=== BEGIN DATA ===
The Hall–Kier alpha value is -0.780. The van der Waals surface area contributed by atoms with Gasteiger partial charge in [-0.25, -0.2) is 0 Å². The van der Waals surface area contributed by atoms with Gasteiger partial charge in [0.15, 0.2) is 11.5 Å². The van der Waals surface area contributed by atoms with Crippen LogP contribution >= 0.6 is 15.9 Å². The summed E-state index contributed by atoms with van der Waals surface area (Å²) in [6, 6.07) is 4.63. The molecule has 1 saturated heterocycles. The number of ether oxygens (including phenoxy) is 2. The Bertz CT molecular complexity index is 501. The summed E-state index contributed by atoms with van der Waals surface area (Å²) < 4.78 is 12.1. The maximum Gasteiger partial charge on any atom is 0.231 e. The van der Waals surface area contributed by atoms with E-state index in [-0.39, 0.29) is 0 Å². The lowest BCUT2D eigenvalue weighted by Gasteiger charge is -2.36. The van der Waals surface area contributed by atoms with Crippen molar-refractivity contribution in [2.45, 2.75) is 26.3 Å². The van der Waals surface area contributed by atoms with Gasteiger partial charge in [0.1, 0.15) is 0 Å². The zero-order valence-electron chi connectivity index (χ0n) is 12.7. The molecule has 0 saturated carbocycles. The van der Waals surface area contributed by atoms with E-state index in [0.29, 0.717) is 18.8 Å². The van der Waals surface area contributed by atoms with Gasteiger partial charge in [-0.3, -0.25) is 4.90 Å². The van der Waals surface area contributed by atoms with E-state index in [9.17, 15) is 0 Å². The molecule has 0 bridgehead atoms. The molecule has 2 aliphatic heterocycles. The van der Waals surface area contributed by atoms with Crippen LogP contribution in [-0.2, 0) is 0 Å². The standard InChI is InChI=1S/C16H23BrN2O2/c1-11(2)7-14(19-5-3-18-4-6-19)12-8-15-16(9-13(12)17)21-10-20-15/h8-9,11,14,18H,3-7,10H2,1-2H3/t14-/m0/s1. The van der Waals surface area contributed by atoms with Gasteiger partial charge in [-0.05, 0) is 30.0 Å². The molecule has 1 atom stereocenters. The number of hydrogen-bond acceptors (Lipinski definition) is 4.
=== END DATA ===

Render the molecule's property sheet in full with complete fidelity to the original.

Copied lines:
The Hall–Kier alpha value is -0.780. The van der Waals surface area contributed by atoms with Gasteiger partial charge in [-0.25, -0.2) is 0 Å². The van der Waals surface area contributed by atoms with Gasteiger partial charge in [0.15, 0.2) is 11.5 Å². The van der Waals surface area contributed by atoms with Crippen LogP contribution >= 0.6 is 15.9 Å². The summed E-state index contributed by atoms with van der Waals surface area (Å²) in [6, 6.07) is 4.63. The molecule has 1 saturated heterocycles. The number of ether oxygens (including phenoxy) is 2. The Bertz CT molecular complexity index is 501. The summed E-state index contributed by atoms with van der Waals surface area (Å²) < 4.78 is 12.1. The maximum Gasteiger partial charge on any atom is 0.231 e. The van der Waals surface area contributed by atoms with E-state index in [-0.39, 0.29) is 0 Å². The lowest BCUT2D eigenvalue weighted by Gasteiger charge is -2.36. The van der Waals surface area contributed by atoms with Crippen molar-refractivity contribution in [2.45, 2.75) is 26.3 Å². The van der Waals surface area contributed by atoms with Gasteiger partial charge in [0.1, 0.15) is 0 Å². The zero-order valence-electron chi connectivity index (χ0n) is 12.7. The molecule has 0 saturated carbocycles. The van der Waals surface area contributed by atoms with E-state index in [0.29, 0.717) is 18.8 Å². The van der Waals surface area contributed by atoms with Gasteiger partial charge in [-0.3, -0.25) is 4.90 Å². The van der Waals surface area contributed by atoms with E-state index in [9.17, 15) is 0 Å². The molecule has 0 bridgehead atoms. The molecule has 2 aliphatic heterocycles. The van der Waals surface area contributed by atoms with Crippen LogP contribution in [-0.2, 0) is 0 Å². The standard InChI is InChI=1S/C16H23BrN2O2/c1-11(2)7-14(19-5-3-18-4-6-19)12-8-15-16(9-13(12)17)21-10-20-15/h8-9,11,14,18H,3-7,10H2,1-2H3/t14-/m0/s1. The van der Waals surface area contributed by atoms with Gasteiger partial charge in [-0.05, 0) is 30.0 Å². The molecule has 1 atom stereocenters. The number of hydrogen-bond acceptors (Lipinski definition) is 4.